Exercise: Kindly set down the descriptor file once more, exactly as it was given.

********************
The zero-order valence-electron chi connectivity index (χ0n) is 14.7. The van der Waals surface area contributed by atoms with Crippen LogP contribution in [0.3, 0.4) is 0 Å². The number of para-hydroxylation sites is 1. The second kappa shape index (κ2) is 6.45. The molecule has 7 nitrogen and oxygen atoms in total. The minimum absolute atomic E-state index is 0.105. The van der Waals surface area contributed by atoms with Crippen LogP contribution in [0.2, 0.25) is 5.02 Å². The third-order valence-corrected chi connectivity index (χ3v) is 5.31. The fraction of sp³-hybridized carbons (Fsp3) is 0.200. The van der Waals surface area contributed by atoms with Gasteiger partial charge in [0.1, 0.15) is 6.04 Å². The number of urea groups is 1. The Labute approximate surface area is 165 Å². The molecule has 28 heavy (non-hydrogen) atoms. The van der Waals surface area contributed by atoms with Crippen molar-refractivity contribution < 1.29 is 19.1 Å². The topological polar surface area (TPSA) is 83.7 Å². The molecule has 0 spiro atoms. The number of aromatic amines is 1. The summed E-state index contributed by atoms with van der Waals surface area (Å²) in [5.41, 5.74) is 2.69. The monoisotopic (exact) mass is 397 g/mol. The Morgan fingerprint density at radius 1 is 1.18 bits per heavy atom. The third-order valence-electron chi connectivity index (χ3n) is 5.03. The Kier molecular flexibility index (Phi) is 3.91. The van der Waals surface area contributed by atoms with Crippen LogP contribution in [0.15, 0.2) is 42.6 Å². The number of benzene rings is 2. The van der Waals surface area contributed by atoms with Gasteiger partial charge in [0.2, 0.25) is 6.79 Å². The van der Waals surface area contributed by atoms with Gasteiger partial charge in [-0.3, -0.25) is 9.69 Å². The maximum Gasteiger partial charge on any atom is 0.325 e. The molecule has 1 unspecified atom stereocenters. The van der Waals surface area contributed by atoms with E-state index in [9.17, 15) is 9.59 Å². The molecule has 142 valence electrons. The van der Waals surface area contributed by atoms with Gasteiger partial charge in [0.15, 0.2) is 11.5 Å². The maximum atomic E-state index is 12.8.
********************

The zero-order valence-electron chi connectivity index (χ0n) is 14.7. The van der Waals surface area contributed by atoms with Crippen LogP contribution in [0.3, 0.4) is 0 Å². The number of para-hydroxylation sites is 1. The second kappa shape index (κ2) is 6.45. The molecule has 7 nitrogen and oxygen atoms in total. The minimum absolute atomic E-state index is 0.105. The van der Waals surface area contributed by atoms with Crippen LogP contribution in [0.2, 0.25) is 5.02 Å². The third-order valence-corrected chi connectivity index (χ3v) is 5.31. The fraction of sp³-hybridized carbons (Fsp3) is 0.200. The van der Waals surface area contributed by atoms with Gasteiger partial charge in [0.1, 0.15) is 6.04 Å². The number of urea groups is 1. The Labute approximate surface area is 165 Å². The molecule has 28 heavy (non-hydrogen) atoms. The van der Waals surface area contributed by atoms with Crippen molar-refractivity contribution < 1.29 is 19.1 Å². The topological polar surface area (TPSA) is 83.7 Å². The molecule has 0 spiro atoms. The number of aromatic amines is 1. The summed E-state index contributed by atoms with van der Waals surface area (Å²) in [5.41, 5.74) is 2.69. The monoisotopic (exact) mass is 397 g/mol. The Morgan fingerprint density at radius 1 is 1.18 bits per heavy atom. The third-order valence-electron chi connectivity index (χ3n) is 5.03. The Kier molecular flexibility index (Phi) is 3.91. The van der Waals surface area contributed by atoms with Crippen LogP contribution in [0.15, 0.2) is 42.6 Å². The number of benzene rings is 2. The van der Waals surface area contributed by atoms with Gasteiger partial charge in [0.2, 0.25) is 6.79 Å². The van der Waals surface area contributed by atoms with Gasteiger partial charge in [-0.3, -0.25) is 9.69 Å². The maximum Gasteiger partial charge on any atom is 0.325 e. The molecule has 1 unspecified atom stereocenters. The van der Waals surface area contributed by atoms with E-state index in [9.17, 15) is 9.59 Å². The molecule has 142 valence electrons. The van der Waals surface area contributed by atoms with Gasteiger partial charge in [0.15, 0.2) is 11.5 Å². The maximum atomic E-state index is 12.8.